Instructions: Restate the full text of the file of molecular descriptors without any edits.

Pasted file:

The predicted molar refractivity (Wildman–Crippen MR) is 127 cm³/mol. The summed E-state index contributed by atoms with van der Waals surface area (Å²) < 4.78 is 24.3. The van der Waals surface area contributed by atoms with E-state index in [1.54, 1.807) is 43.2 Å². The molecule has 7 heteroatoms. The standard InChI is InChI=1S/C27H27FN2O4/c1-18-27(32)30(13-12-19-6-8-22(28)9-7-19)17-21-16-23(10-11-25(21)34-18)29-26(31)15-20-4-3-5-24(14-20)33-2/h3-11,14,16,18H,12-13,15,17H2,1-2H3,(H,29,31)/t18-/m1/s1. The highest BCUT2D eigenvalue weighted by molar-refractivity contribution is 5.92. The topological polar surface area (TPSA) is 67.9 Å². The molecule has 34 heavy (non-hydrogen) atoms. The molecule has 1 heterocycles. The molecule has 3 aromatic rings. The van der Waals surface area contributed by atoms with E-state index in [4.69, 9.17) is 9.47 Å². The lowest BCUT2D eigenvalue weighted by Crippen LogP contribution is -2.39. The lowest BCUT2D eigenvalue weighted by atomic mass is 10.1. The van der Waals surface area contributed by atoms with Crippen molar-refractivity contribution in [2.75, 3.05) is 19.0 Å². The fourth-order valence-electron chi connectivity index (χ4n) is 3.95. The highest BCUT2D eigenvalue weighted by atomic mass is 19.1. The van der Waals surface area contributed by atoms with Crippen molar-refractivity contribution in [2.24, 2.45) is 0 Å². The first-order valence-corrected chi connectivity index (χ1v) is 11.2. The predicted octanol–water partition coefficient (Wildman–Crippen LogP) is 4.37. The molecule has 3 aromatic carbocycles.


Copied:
The predicted molar refractivity (Wildman–Crippen MR) is 127 cm³/mol. The summed E-state index contributed by atoms with van der Waals surface area (Å²) < 4.78 is 24.3. The van der Waals surface area contributed by atoms with E-state index in [1.54, 1.807) is 43.2 Å². The molecule has 7 heteroatoms. The standard InChI is InChI=1S/C27H27FN2O4/c1-18-27(32)30(13-12-19-6-8-22(28)9-7-19)17-21-16-23(10-11-25(21)34-18)29-26(31)15-20-4-3-5-24(14-20)33-2/h3-11,14,16,18H,12-13,15,17H2,1-2H3,(H,29,31)/t18-/m1/s1. The highest BCUT2D eigenvalue weighted by molar-refractivity contribution is 5.92. The topological polar surface area (TPSA) is 67.9 Å². The molecule has 34 heavy (non-hydrogen) atoms. The molecule has 1 heterocycles. The molecule has 3 aromatic rings. The van der Waals surface area contributed by atoms with E-state index in [4.69, 9.17) is 9.47 Å². The lowest BCUT2D eigenvalue weighted by Crippen LogP contribution is -2.39. The lowest BCUT2D eigenvalue weighted by atomic mass is 10.1. The van der Waals surface area contributed by atoms with Crippen molar-refractivity contribution in [2.75, 3.05) is 19.0 Å². The fourth-order valence-electron chi connectivity index (χ4n) is 3.95. The highest BCUT2D eigenvalue weighted by atomic mass is 19.1. The van der Waals surface area contributed by atoms with Crippen molar-refractivity contribution in [2.24, 2.45) is 0 Å². The first-order valence-corrected chi connectivity index (χ1v) is 11.2. The predicted octanol–water partition coefficient (Wildman–Crippen LogP) is 4.37. The molecule has 3 aromatic carbocycles.